Memos to the Minister recently released through Access to Information show that the government is pursuing a troubling shift in Canada’s approach to resettlement of refugees.
The radical reorientation to Canada’s resettlement program involves in particular:
- Reducing the numbers of refugees with high needs who are resettled to Canada.
- Moving from a global resettlement program to one where a few specific refugee populations are targeted.
The new orientation is less about responding to the refugees most in need, and more about selecting refugees who are healthy and will integrate easily, and who can be processed most conveniently by Canada, and about using refugee resettlement to support Canada’s foreign policy goals. While the changes all make Canada’s refugee resettlement program less generous and more self-serving, the memos recommend that the communications strategy should emphasize Canada’s generosity.
Key points in Memos
- One memo notes that the Minister “requested a paper on what can be done administratively to admit fewer high needs refugees through the resettlement program.”
- Unlike some other resettlement countries, Canada has traditionally resisted selecting refugee populations on the basis of whether they will integrate well. A 12 October 2012 memo provides information about settlement outcomes of refugees from the Horn of Africa “to help inform decision-making on whether Canada should respond to UNHCR’s appeals for more resettlement out of the Horn of Africa.” Shortly afterwards, the government turned down a recommendation from the UNHCR to resettle Somali refugees.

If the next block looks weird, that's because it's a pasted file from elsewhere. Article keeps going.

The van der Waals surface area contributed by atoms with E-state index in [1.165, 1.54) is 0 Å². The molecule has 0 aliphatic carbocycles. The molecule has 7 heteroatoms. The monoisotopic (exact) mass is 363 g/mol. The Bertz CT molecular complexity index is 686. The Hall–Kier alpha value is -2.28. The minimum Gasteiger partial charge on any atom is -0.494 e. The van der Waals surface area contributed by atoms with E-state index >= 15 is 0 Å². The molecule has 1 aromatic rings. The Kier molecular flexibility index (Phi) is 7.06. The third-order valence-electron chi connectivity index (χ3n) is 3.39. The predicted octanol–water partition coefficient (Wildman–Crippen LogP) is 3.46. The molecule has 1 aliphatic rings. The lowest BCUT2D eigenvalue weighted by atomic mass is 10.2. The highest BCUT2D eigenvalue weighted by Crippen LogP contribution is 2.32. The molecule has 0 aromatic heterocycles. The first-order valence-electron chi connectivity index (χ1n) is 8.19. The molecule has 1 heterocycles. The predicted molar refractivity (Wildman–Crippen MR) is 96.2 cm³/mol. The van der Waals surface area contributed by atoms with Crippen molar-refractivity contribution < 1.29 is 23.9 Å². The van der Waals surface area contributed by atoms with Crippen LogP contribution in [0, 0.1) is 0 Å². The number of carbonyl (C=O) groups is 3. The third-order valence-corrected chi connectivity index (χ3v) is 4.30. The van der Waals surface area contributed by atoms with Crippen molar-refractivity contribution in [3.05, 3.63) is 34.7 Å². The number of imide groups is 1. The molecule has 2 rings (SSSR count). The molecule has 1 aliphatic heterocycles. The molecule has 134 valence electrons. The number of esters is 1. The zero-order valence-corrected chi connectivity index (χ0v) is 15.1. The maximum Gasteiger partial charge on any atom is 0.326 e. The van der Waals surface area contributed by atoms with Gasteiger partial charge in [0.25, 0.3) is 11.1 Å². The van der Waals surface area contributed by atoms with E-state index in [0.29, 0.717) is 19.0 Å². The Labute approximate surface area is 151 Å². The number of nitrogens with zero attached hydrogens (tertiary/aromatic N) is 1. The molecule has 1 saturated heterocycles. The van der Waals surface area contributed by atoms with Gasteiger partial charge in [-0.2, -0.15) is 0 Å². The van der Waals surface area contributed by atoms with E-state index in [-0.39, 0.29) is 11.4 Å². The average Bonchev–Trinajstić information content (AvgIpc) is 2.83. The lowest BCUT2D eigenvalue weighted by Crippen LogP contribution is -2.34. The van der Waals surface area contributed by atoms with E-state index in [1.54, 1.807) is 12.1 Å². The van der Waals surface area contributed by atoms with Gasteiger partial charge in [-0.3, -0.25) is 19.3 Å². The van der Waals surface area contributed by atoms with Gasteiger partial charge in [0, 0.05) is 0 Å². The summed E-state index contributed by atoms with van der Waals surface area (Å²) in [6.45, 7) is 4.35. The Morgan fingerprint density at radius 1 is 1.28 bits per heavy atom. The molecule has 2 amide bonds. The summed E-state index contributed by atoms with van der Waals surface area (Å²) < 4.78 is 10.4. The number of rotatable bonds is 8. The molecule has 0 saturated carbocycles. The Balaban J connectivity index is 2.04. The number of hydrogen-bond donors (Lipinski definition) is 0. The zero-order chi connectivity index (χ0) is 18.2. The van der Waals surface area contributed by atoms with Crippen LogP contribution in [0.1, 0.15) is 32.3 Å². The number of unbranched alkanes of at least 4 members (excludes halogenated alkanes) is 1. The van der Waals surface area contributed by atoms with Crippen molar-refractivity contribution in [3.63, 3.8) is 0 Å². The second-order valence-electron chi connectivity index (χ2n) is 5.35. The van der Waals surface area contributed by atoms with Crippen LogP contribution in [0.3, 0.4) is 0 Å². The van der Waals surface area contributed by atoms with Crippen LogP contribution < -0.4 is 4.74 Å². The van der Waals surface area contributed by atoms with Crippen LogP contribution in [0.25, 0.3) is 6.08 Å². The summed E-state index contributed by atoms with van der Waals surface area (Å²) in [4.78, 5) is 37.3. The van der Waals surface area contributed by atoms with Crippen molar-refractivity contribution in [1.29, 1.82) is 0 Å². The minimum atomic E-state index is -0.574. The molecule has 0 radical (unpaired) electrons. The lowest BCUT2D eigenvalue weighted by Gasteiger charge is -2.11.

- The decision to resettle 5,000 refugees out of Ankara is justified in part by the fact that it “complements Canada’s efforts to build bilateral relationship with Turkey.” (Oct 30, 2012 memo)
- The decision to target selected populations for resettlement went against the advice of the UNHCR. “UNHCR would prefer Canada not move away from its current global approach” (Oct 30, 2012)
- The government wants to resettle fewer refugees with medical needs (including survivors of torture). Various options are proposed to achieve this. It is acknowledged that these options might be seen variously as deliberately working against spirit of excessive demand exemption and objective in Act of saving lives, or as reversal of humanitarian tradition, that they would disproportionately affect vulnerable refugees and that they might be vulnerable to legal challenge as discriminatory. (December 11, 2012 memo)
- A proactive communications plan is recommended “highlighting Canada’s continued leadership role in refugee resettlement”. (December 11, 2012 memo)
What has been decided by the government regarding resettlement of refugees with medical needs? The memos released do not say.